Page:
Microwaves are among the most helpful kitchen equipment; who hasn’t needed to reheat some leftovers or a cup of coffee quickly? However, there are several items that you should simply never, ever microwave. When microwaved, some foods and materials can leach chemicals into your meal and potentially create explosions, while others can generate sparks.
What are Microwaves?
Radiation from radio waves, UV rays, X-rays, and gamma rays are all examples of electromagnetic radiation. There are several uses for microwaves, including for communications, radar, and—possibly for the most part—cooking.
Waves or particles of electromagnetic radiation with various wavelengths and frequencies are communicated. The electromagnetic spectrum (EM spectrum) is the name for this wide spread of frequencies. In general, the spectrum is split into seven areas in an ascending sequence of increasing energy, frequency, and decreasing wavelength. Radio waves, microwaves, infrared (IR), visible light, ultraviolet (UV), X-rays, and gamma rays are some famous names for these types of energy. In the electromagnetic (EM) spectrum, microwaves are found between radio and infrared light.
6 items that you need should never microwave
Here are 6 items that you need should never microwave.
Some plastics release BPA and phthalates into food when microwaved. These substances, and BPA in particular, have been linked to issues with the reproductive system, obesity, and diabetes, as well as the disruption of your body’s hormones.
Many food packaging containers, such as yogurt and butter tubs, cannot be microwaved. Some producers, nevertheless, have transitioned to BPA-free plastics, which could be microwave-safe. Bottom line: Before putting a container in the microwave, always check for a microwave-safe label.
A plastic bag
Never microwave food that is in plastic bags. In bags, steam can accumulate and cause an explosion. Additionally, the bags might melt. So, before reheating your takeout, take it out of the bag, wrap it, and place it on a plate that can be used in a microwave.
Vintage mugs and plates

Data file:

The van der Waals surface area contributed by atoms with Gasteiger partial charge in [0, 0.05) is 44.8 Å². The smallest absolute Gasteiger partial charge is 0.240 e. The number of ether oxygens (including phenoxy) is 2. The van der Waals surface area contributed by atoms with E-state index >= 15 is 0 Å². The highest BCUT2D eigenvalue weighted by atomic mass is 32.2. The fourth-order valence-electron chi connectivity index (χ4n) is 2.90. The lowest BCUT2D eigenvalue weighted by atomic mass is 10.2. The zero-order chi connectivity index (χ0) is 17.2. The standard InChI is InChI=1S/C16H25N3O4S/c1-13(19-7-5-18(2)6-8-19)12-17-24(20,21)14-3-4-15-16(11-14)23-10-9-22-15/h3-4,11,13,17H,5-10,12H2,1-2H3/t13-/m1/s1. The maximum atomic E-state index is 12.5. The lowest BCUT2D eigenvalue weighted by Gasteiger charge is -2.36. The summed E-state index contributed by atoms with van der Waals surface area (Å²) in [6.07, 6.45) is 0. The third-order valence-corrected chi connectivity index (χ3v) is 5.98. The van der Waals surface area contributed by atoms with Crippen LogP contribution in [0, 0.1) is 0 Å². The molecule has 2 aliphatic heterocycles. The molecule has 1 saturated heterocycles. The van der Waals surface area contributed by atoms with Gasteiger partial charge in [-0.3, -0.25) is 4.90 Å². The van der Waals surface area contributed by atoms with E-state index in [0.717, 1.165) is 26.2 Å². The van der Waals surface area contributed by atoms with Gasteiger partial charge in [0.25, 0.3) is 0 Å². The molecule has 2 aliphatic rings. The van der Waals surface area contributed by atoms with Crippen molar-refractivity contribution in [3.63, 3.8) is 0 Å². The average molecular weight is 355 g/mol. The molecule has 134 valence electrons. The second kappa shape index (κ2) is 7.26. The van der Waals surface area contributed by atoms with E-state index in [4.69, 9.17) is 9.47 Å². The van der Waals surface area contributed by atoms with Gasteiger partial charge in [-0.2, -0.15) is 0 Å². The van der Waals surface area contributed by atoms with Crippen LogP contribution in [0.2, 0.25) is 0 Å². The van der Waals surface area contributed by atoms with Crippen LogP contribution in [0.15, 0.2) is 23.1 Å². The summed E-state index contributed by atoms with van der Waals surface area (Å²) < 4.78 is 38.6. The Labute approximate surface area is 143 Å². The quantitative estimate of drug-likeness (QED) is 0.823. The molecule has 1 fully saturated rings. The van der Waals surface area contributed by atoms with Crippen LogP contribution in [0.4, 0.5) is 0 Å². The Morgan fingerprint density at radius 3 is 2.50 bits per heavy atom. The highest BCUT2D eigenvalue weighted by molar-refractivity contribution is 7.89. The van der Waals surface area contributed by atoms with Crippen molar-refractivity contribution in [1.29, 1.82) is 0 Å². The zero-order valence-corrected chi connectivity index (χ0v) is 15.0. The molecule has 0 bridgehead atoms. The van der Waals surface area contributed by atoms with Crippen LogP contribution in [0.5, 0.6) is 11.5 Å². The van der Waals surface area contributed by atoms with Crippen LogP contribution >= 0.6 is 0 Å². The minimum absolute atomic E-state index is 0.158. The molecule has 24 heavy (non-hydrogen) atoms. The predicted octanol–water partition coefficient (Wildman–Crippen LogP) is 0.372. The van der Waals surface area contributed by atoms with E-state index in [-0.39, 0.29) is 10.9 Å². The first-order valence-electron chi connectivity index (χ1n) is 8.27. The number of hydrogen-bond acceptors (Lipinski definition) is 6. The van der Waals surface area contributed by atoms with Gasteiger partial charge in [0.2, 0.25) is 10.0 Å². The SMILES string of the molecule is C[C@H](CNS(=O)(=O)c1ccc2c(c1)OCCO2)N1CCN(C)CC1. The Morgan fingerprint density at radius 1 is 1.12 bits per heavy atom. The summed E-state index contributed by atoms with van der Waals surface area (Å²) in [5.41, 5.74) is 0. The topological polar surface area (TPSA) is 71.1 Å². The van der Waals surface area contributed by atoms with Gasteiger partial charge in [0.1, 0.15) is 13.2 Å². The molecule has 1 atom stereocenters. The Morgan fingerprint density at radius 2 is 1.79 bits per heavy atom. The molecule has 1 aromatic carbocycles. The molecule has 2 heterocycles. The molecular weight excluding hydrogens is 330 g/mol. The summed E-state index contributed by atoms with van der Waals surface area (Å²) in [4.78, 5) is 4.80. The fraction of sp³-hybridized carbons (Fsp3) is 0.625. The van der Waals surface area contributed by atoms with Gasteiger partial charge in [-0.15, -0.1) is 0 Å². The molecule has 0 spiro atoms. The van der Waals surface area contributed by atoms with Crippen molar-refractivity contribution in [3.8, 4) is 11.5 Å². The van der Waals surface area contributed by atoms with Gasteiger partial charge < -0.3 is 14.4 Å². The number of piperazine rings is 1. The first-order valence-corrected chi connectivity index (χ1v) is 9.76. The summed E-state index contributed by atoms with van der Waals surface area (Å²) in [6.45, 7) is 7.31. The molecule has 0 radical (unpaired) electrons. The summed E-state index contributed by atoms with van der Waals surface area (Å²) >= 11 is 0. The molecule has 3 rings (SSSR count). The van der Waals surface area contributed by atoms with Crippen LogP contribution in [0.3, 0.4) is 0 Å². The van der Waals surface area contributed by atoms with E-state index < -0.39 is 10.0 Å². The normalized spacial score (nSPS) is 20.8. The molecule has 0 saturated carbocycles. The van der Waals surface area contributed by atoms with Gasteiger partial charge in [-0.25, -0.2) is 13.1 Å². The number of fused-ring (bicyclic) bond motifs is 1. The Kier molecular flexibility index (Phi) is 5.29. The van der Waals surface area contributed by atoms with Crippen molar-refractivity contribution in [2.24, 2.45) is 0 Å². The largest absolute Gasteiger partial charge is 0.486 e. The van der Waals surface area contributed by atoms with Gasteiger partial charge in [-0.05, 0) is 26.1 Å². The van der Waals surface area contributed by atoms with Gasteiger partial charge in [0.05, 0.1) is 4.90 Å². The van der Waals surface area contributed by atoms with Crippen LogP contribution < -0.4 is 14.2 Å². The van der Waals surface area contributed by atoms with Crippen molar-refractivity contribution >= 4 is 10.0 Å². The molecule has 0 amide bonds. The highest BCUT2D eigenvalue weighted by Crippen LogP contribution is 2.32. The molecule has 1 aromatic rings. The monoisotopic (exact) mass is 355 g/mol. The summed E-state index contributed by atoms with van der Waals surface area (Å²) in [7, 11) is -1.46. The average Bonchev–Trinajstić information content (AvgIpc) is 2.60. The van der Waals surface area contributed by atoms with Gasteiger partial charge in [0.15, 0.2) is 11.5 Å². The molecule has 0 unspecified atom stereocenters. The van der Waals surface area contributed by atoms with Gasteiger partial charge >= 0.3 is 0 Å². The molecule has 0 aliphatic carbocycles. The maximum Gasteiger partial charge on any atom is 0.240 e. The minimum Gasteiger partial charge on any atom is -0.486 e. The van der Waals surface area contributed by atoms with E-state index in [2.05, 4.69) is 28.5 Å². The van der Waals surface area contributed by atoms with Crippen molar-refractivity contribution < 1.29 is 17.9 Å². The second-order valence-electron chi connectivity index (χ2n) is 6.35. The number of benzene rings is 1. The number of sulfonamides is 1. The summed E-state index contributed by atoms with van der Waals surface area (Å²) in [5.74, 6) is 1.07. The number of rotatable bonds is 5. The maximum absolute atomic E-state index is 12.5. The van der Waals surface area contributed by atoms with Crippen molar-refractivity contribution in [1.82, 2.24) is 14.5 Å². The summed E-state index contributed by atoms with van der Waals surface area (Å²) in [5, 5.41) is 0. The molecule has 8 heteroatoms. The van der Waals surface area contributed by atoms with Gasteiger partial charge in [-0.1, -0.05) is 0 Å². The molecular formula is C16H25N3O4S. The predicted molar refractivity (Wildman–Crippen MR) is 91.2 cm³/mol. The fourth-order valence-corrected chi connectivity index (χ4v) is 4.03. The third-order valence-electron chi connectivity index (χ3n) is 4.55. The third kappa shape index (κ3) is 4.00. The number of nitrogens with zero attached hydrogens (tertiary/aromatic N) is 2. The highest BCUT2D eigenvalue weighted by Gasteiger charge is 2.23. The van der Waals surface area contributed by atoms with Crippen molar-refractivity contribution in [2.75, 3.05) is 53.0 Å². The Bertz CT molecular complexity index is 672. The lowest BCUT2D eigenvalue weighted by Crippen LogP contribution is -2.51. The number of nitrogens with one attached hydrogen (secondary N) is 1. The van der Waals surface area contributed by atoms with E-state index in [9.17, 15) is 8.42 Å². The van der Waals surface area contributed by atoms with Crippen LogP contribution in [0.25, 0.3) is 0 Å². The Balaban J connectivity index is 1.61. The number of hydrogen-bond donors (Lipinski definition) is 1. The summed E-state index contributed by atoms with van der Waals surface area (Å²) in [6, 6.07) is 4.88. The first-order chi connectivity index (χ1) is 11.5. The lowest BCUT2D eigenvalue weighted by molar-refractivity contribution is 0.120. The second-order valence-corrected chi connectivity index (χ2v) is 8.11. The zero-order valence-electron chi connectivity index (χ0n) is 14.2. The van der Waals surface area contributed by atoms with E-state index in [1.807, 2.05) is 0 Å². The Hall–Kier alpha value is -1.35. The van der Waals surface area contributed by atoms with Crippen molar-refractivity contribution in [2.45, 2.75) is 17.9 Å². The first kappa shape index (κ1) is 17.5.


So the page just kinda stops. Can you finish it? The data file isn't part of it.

If you microwave food on plates and mugs over 40 years old, lead from the glaze may leach into the food. To be sure this isn’t a danger, examine your old crockery using lead testing kits.
Do you know why you shouldn’t put metal in the microwave? You’ve undoubtedly heard this advice before. Microwaves reflect off the metal. For example, the microwave will bounce off metal foil, and your food won’t reheat if you cover it with aluminum. Your microwave may sustain harm from the reflected radiation. According to MIT, objects with pointy ends, like forks, can produce a concentrated electric field and sparks.
Cooking in a microwave occurs rapidly. Everything happens so quickly that the steam inside the egg cannot keep up. The egg eventually bursts as a result of too much steam building up. Therefore, avoid using the microwave to cook hard-boiled eggs (or to hard boil raw eggs) since the result would be a huge mess.
Expanded polystyrene foam, sometimes referred to as “styrofoam,” is a kind of plastic found in packing peanuts and takeaway cartons. Although particular polystyrene foam containers are microwave-safe and the FDA considers expanded polystyrene foam acceptable for contact with food, it’s recommended to avoid using styrofoam in the microwave at all costs.
Styrofoam doesn’t respond well to the high temperatures created by a microwave, even though these sorts of containers are frequently used to keep your food and beverages warm owing to the insulation offered. This can cause the item to shatter, melt, or release hazardous compounds that might contaminate your meal.